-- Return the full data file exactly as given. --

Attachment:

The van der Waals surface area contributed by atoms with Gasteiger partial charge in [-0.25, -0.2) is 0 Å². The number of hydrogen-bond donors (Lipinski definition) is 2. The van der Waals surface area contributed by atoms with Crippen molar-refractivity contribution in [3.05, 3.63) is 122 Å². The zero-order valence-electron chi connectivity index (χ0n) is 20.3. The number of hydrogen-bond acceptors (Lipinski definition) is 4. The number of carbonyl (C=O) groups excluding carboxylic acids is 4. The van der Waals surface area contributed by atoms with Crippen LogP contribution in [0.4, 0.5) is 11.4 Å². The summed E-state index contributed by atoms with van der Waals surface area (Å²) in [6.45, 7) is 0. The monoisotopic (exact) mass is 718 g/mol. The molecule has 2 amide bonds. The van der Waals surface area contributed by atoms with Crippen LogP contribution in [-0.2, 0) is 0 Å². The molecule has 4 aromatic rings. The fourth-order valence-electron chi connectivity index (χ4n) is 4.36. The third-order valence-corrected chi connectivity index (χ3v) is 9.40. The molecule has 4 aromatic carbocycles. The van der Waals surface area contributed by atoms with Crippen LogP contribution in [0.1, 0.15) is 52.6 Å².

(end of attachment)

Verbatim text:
The van der Waals surface area contributed by atoms with Gasteiger partial charge in [-0.25, -0.2) is 0 Å². The number of hydrogen-bond donors (Lipinski definition) is 2. The van der Waals surface area contributed by atoms with Crippen molar-refractivity contribution in [3.05, 3.63) is 122 Å². The zero-order valence-electron chi connectivity index (χ0n) is 20.3. The number of hydrogen-bond acceptors (Lipinski definition) is 4. The number of carbonyl (C=O) groups excluding carboxylic acids is 4. The van der Waals surface area contributed by atoms with Crippen LogP contribution in [0.4, 0.5) is 11.4 Å². The summed E-state index contributed by atoms with van der Waals surface area (Å²) in [6.45, 7) is 0. The monoisotopic (exact) mass is 718 g/mol. The molecule has 2 amide bonds. The van der Waals surface area contributed by atoms with Crippen LogP contribution in [-0.2, 0) is 0 Å². The molecule has 4 aromatic rings. The fourth-order valence-electron chi connectivity index (χ4n) is 4.36. The third-order valence-corrected chi connectivity index (χ3v) is 9.40. The molecule has 4 aromatic carbocycles. The van der Waals surface area contributed by atoms with Crippen LogP contribution in [0.1, 0.15) is 52.6 Å².